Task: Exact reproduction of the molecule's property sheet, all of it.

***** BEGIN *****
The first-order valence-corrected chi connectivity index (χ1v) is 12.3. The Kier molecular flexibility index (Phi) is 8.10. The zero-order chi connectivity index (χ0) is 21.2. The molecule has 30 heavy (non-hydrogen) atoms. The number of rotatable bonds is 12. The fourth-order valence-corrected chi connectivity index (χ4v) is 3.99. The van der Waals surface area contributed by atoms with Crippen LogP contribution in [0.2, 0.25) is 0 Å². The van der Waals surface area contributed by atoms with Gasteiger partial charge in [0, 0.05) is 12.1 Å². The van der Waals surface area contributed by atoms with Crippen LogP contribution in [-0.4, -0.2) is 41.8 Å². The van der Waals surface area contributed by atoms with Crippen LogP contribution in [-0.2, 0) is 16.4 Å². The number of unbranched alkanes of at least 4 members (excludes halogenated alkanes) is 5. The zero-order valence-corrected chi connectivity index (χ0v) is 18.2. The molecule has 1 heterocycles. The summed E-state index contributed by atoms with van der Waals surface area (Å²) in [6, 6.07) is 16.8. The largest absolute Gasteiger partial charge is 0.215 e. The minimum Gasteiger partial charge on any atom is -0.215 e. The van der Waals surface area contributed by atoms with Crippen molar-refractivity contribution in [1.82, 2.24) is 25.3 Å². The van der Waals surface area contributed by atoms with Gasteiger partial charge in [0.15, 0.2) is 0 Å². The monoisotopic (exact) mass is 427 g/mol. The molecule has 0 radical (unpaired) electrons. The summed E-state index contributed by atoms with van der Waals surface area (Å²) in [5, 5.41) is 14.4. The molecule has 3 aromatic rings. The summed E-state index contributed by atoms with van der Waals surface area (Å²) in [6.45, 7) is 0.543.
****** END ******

The first-order valence-corrected chi connectivity index (χ1v) is 12.3. The Kier molecular flexibility index (Phi) is 8.10. The zero-order chi connectivity index (χ0) is 21.2. The molecule has 30 heavy (non-hydrogen) atoms. The number of rotatable bonds is 12. The fourth-order valence-corrected chi connectivity index (χ4v) is 3.99. The van der Waals surface area contributed by atoms with Crippen LogP contribution in [0.2, 0.25) is 0 Å². The van der Waals surface area contributed by atoms with Gasteiger partial charge in [0, 0.05) is 12.1 Å². The van der Waals surface area contributed by atoms with Crippen LogP contribution in [-0.4, -0.2) is 41.8 Å². The van der Waals surface area contributed by atoms with Crippen LogP contribution in [-0.2, 0) is 16.4 Å². The number of unbranched alkanes of at least 4 members (excludes halogenated alkanes) is 5. The zero-order valence-corrected chi connectivity index (χ0v) is 18.2. The molecule has 1 heterocycles. The summed E-state index contributed by atoms with van der Waals surface area (Å²) in [6, 6.07) is 16.8. The largest absolute Gasteiger partial charge is 0.215 e. The minimum Gasteiger partial charge on any atom is -0.215 e. The van der Waals surface area contributed by atoms with Crippen molar-refractivity contribution in [1.82, 2.24) is 25.3 Å². The van der Waals surface area contributed by atoms with Gasteiger partial charge in [0.15, 0.2) is 0 Å². The monoisotopic (exact) mass is 427 g/mol. The molecule has 0 radical (unpaired) electrons. The summed E-state index contributed by atoms with van der Waals surface area (Å²) in [5, 5.41) is 14.4. The molecule has 3 aromatic rings. The summed E-state index contributed by atoms with van der Waals surface area (Å²) in [6.45, 7) is 0.543.